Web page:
“I took a lot from this city, man. Now it’s about giving back,” Sanchez-Strawbridge says.
Chaparro and Sanchez-Strawbridge first became aware of one another through the community outreach work they do. “Danny has the passion of seeing his community ignored and disenfranchised and the will to help them better themselves.”
Chaparro’s passion led Sanchez-Strawbridge to encourage him to represent Roseland as a community advisory board member and attend a Santa Rosa Together meeting at the Roseland Community Library.
Chaparro wound up serving as the only capable translator for the grassroots event held by parents and community members. His ability to step in and connect with both English and Spanish speakers prompted many within Roseland to suggest that he apply for the representative position. The meeting sparked intrigue within Chaparro to learn more.
“He took it upon himself to find out more about the board,” says city of Santa Rosa Community Engagement Coordinator Danielle Ronshausen. “He’s very committed and very passionate about the Roseland area and his community.”
For Roseland, having a Santa Rosa City Council representative would be a major step forward in revitalizing an area that has seemingly been an afterthought for decades.
“Daniel is coming in at a good time; they’re beginning the strategic planning process from the community advisory committee,” Ronshausen says. “The city is also in the process of developing district boundaries. From there we will hold a districts’ election process, so Roseland or the Southwest area can potentially have someone finally representing them at city council.”
Mayor Coursey hopes residents of post-annexation Roseland will involve themselves and engage with city government to facilitate changes for the future. “We’re hopefully going to have our first city council member from Roseland after the districts’ elections in November,” Mayor Coursey says.
Residents who live and work in these districts are all too familiar with the lack of options and resources available to them. Amber Stiving, 28, a first-grade teacher at Roseland Creek Elementary school and close friend of Chaparro’s can attest to this.
“Teaching in this district, I see the need that’s needed here is so much more than other areas,” says Stiving. “Roseland needs more available places for the youth. Like a community garden and parks.”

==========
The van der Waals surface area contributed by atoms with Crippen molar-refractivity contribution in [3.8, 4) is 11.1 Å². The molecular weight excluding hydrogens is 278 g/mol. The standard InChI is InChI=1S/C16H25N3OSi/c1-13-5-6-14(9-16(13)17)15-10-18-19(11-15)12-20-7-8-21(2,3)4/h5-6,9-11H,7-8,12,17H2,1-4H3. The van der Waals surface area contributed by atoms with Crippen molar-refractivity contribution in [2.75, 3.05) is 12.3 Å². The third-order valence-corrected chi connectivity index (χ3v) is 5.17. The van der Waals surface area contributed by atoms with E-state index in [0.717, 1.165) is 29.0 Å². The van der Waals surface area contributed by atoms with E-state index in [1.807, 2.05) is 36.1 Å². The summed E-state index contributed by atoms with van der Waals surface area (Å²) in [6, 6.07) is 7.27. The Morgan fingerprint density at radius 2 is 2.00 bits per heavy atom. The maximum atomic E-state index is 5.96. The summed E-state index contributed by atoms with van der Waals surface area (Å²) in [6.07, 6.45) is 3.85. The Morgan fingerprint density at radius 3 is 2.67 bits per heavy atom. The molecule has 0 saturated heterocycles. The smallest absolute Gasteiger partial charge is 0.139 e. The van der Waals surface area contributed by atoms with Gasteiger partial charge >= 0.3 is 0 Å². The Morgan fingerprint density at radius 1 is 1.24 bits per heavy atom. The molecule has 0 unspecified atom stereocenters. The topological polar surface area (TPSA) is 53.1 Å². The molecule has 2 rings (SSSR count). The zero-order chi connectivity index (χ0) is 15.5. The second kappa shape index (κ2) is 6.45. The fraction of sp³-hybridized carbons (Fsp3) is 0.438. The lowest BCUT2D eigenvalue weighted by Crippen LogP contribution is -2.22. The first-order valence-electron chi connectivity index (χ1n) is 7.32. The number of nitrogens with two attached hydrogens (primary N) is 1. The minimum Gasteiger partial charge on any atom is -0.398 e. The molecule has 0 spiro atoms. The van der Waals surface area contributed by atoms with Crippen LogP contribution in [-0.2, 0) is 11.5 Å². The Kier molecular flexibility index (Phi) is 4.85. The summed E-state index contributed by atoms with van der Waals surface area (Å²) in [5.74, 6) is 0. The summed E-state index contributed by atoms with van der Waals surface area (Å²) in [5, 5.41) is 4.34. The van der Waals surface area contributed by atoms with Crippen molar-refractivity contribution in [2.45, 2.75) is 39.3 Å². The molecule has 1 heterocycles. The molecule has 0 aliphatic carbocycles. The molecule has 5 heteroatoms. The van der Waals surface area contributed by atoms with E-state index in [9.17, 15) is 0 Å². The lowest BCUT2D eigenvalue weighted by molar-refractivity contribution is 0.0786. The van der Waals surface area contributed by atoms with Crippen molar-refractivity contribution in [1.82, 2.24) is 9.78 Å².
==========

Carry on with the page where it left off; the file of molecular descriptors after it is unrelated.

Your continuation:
Stiving asks Chaparro to speak to her classes from time to time, talking about the differences between a boss and a leader. “He makes them think, ‘What’s the easiest way to make a change in my community?’” Stiving says.
Stiving was born and raised in Roseland and is well aware of the negative connotations some outsiders associate with the neighborhood. “There’s so much more to Roseland,” she says. “I hope to see those negative outlooks turn to positives for the overall community.”
Chaparro agrees with this. “People love coming here for the tacos, but they eat and leave. Why not eat and stay?” he says.
Post-annexation, Chaparro and the city of Santa Rosa’s focus will be convincing people to stay and embrace the area to help make changes in Roseland.
“We want to keep Roseland the way it is,” Community Engagement Coordinator Danielle Ronshausen says. “Instead of county working on the roads, it will be city. And instead of sheriffs patrolling, it will be SRPD.”
Residents like Stiving aren’t too concerned with the forthcoming changes affecting the fabric of the neighborhood. “It has its own culture,” Stiving says. “It’s unbreakable.”
The area’s strong flavor is something that even came up in discussion between Mayor Coursey and a group of students from the Roseland school district at city hall. “I told the kids Santa Rosa has grown all around Roseland, making the neighborhood like a hole in the middle of a donut,” Mayor Coursey says.
This statement elicited a poignant response from a young schoolgirl who stuck her hand up and said, “Roseland isn’t a hole. It’s the jelly.”
It’s an observation Mayor Coursey agrees with. “It is like the jelly filling for the city in a lot of ways,” Mayor Coursey says. “It’s sweet, with a lot of flavor to it.”
Another observation most residents generally agree on is the ability of Chaparro to represent Roseland and help guide the area as it ventures into uncharted territory.
“We’re not doing this to have a token brown guy,” Sanchez-Strawbridge says. “He’s someone who if you put in the right position, he will walk through it. I’m proud of the city for doing this. It’s a really progressive move.”
Chaparro appears up for the challenge of Roseland’s first community advisory board member. However, there’s an even bigger challenge down the road that Chaparro believes he can take on.
“The mayor asked me where I see myself in five years,” Chaparro says. “I told him, ‘I want to be the mayor.’”